Category Archives: News from NPR
Twenty-four items sold for $530,000 this week in Paris. The Los Angeles-based Annenberg Foundation turned out to be the buyer, and says it stepped in after a French court rejected efforts to halt the auction.
After a few moments of review, the top life events people reported in 2013 can read like a 10-sentence short story — perhaps a fable, or a coming-of-age tale. In the U.S., hot topics included the Super Bowl, Pope Francis, and the Harlem Shake.
The bureau, which says it’s been hard-hit by sequestration cuts, hopes the compromise plan will forestall furloughs and bring it back to full capacity.
A congressional vote to renew extended unemployment benefits may have to wait until the new year. Senate Majority Leader Harry Reid will push for it in January if a last-minute extension fails to come together.
The chief’s resignation comes after a store owner and residents filed a lawsuit against the city. Charges of racial profiling and civil rights abuses were bolstered by videos that showed police frisking and arresting people.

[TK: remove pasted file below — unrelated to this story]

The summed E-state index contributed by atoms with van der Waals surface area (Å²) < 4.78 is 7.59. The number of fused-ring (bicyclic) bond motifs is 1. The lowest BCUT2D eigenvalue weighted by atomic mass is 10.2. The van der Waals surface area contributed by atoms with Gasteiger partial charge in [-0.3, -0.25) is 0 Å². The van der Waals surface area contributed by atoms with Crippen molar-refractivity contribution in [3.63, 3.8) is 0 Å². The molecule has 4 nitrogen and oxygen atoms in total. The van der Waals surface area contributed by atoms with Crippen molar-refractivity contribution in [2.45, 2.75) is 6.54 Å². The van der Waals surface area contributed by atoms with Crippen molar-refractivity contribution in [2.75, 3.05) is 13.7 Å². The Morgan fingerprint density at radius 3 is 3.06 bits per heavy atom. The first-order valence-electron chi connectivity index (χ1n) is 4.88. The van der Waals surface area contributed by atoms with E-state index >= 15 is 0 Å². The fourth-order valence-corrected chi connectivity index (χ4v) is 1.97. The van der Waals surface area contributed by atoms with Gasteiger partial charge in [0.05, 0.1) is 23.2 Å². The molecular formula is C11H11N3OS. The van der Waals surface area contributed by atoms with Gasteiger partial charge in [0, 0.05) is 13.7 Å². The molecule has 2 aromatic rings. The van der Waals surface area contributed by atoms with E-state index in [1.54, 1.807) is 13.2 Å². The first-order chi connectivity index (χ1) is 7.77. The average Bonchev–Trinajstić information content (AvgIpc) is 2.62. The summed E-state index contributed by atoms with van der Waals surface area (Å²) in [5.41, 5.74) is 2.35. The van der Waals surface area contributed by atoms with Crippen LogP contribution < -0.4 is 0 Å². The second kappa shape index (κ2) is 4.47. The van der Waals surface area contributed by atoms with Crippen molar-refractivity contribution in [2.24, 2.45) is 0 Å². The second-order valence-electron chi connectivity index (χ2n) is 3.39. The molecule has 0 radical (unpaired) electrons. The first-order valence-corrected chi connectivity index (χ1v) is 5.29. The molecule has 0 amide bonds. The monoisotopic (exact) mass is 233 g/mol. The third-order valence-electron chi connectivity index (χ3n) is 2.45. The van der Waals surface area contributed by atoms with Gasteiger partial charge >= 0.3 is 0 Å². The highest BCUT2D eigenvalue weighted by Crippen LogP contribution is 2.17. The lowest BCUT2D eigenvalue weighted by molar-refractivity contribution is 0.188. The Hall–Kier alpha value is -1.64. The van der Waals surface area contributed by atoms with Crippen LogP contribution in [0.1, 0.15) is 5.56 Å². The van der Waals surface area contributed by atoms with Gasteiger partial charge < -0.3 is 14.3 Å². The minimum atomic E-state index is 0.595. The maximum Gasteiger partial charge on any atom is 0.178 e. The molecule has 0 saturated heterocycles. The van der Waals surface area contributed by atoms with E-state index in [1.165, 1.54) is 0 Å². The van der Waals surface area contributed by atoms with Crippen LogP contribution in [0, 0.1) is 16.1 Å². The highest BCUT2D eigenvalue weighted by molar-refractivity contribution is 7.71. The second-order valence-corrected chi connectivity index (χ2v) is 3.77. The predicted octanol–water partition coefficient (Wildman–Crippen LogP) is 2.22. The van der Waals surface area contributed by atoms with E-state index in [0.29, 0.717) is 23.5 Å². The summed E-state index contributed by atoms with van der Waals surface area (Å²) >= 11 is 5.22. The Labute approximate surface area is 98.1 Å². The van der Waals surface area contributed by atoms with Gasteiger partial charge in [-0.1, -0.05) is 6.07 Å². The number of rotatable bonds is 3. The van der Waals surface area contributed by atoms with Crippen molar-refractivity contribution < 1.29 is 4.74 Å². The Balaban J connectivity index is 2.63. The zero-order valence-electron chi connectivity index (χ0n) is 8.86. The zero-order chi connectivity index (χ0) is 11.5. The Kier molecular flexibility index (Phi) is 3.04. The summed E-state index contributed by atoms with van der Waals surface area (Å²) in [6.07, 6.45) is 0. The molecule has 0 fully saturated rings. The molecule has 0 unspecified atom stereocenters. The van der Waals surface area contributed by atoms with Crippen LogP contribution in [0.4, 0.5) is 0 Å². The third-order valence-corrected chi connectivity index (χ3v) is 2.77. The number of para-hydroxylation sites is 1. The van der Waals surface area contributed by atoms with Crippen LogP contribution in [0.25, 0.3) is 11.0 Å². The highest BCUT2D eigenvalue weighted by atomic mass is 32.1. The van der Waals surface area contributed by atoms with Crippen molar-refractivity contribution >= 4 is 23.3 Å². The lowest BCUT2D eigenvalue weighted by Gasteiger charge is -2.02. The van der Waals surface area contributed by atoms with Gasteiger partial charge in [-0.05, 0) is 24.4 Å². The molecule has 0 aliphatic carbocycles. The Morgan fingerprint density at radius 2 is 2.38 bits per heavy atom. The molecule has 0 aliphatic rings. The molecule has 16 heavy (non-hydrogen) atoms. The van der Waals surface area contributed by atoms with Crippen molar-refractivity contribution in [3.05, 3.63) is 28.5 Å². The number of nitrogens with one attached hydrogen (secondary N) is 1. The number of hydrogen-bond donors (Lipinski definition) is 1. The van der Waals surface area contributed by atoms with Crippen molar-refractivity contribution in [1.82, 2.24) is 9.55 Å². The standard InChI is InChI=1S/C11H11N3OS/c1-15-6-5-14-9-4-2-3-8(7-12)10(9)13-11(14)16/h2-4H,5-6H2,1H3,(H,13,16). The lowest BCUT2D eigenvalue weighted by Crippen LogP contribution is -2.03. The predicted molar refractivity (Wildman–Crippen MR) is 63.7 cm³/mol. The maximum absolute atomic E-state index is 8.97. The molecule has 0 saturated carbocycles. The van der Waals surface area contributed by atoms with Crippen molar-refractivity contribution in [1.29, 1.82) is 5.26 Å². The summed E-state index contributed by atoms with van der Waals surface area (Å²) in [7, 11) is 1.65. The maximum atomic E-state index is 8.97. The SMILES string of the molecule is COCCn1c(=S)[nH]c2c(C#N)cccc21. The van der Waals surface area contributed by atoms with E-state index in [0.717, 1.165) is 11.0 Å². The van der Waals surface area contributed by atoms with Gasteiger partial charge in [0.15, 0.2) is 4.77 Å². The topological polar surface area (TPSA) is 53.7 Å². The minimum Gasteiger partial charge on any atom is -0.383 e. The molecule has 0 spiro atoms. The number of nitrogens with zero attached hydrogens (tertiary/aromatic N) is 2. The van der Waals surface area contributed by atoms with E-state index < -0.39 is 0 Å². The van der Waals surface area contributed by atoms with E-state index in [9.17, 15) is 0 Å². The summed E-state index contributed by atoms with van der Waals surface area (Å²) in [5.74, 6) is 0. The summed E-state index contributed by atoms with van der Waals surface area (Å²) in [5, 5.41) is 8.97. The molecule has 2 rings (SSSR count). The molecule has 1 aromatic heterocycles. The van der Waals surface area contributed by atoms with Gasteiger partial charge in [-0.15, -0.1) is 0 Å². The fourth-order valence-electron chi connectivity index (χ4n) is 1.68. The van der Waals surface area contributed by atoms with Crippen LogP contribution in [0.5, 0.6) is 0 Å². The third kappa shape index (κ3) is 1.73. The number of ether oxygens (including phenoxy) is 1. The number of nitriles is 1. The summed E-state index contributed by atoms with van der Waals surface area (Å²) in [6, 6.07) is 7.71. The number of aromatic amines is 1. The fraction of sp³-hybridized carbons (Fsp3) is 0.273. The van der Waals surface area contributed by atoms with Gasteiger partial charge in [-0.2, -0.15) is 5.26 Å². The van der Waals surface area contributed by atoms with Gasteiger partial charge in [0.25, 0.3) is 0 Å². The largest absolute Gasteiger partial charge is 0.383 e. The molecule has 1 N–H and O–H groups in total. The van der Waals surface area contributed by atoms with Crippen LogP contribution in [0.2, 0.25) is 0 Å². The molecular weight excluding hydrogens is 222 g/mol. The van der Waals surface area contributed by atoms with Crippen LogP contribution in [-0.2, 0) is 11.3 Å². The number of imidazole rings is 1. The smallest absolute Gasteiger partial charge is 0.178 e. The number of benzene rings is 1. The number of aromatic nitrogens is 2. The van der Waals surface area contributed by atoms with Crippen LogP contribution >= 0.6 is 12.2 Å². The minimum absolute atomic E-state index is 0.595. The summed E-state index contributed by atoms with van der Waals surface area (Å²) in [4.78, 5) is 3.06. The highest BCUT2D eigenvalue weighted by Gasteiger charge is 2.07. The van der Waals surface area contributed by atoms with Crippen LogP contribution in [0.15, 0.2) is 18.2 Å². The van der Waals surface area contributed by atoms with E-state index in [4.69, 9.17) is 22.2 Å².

One of two systems used to dissipate heat from the station’s onboard system is acting up, but the space agency says it’s not a dangerous situation for the moment.
The deal hammered out by GOP Rep. Paul Ryan and Democratic Sen. Patty Murray would restore $65 billion in sequestration cuts in exchange for cuts elsewhere and additional fees.
The Volcker rule, a key part of the 2010 Dodd-Frank financial law, prevents banks from using government-insured money to make speculative bets.
President Obama shook hands Tuesday with Cuban leader Raul Castro, a move that led to speculation about the future of ties between the two Cold War-era foes. But one expert says none of the issues separating the U.S. and Cuba will be resolved by a handshake alone.
The family had gone to an abandoned mining town in northern Nevada to play in the snow and didn’t return. They faced subzero temperatures.